Fireworks tradition was lit in 1776

This week we celebrate that fateful day in 1776 when the Founding Fathers, who were then just Founding Teenagers, were goofing off with firecrackers in the alleyway behind Independence Hall and accidentally launched one off into the British?s shrubbery, catching it on fire.

This really ticked the British off.

So they marched their army over?on the wrong side the road, no less?to teach those meddlin? Founders a lesson, but got the backsides of their red coats whooped and went crying home to King George the Unamused, who kicked the Americas out of the kingdom just for spite.

We?ve been shooting off fireworks this time of year ever since.

Now, don?t think I?m belittling the Founding Fathers? significance to this nation. Many of them went on to lead very productive lives, such as Benjamin Franklin, who decided to fly his kite in a thunderstorm and discovered to his shock that the insurance company could use that as an excuse to dramatically increase his premium.

In fact, the electrocution had such an adverse effect on Ben that they made him be in charge of the post office.

This column, however, is actually supposed to be about fireworks. Please turn back with me to paragraph four, and we?ll continue as planned:

We?ve been shooting off fireworks this time of year ever since.

There?s something inherently American about spending hard-earned money on an historically Chinese invention specifically for the intention of blowing it up a few minutes later. You think I?m being facetious, but I really do enjoy watching fireworks.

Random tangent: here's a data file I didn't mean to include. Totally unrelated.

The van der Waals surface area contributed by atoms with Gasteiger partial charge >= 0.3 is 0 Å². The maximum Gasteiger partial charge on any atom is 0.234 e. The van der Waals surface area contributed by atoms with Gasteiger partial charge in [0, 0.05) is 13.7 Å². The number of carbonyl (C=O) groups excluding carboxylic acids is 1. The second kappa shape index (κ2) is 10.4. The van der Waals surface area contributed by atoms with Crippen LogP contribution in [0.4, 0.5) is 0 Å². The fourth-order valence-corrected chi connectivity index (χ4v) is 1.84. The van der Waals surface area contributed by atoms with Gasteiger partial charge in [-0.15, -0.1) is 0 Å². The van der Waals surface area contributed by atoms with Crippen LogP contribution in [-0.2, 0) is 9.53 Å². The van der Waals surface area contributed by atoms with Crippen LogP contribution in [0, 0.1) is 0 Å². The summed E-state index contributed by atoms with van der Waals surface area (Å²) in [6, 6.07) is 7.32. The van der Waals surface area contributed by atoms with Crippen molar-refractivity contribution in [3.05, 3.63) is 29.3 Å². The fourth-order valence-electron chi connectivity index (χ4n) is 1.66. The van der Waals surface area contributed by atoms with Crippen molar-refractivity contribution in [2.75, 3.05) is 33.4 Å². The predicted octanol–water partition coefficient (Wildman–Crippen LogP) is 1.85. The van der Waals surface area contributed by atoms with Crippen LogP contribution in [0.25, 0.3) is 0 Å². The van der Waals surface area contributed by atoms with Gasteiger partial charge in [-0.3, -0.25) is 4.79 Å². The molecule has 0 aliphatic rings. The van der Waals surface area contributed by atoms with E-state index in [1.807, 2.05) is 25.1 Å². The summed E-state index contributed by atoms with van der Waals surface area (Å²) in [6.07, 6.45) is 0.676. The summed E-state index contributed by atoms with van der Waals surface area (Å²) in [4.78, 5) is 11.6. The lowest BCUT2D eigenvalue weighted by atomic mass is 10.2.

From a safe distance.

About the only form of July 4 pyrotechnics I?ll actively engage in are snappers, those tiny dumplings of sand and gun powder wrapped in a pinch of toilet paper.

Anything much bigger than that and my life ends up flashing before my eyes for fear that a flash before my eyes will end my life.

(I was going to humorously call this fear of being near fireworks ?pyrophobia? until I looked it up and found it was a real condition, so now I?m going to have to see my psychiatrist.)

This fear likely started back in elementary school when I was celebrating Independence Day with some extended family. There was an aerial display package that looked like a hundred rolls of quarters wrapped in red cellophane with a wick sticking out the bottom. (Bottom Wicks would be a good name for a punk rock band.)

Unfortunately, one particular family member who shall remain nameless because I don?t know who it was unpacked this thing, thinking it was more like a string of giant Black Cats, instead of a series of flaming projectiles.

Are you familiar with how Tony Stark shoots balls of fire from the palm of his hand? It was kind of like that, only much more terrifying. I dropped my sparkler and dove behind a pickup truck as pink flames of death zinged overhead, underhead and dead ahead.

But don?t let that story deter your firework festivities on the fourth. Just stay away from the British shrubberies. They hate that.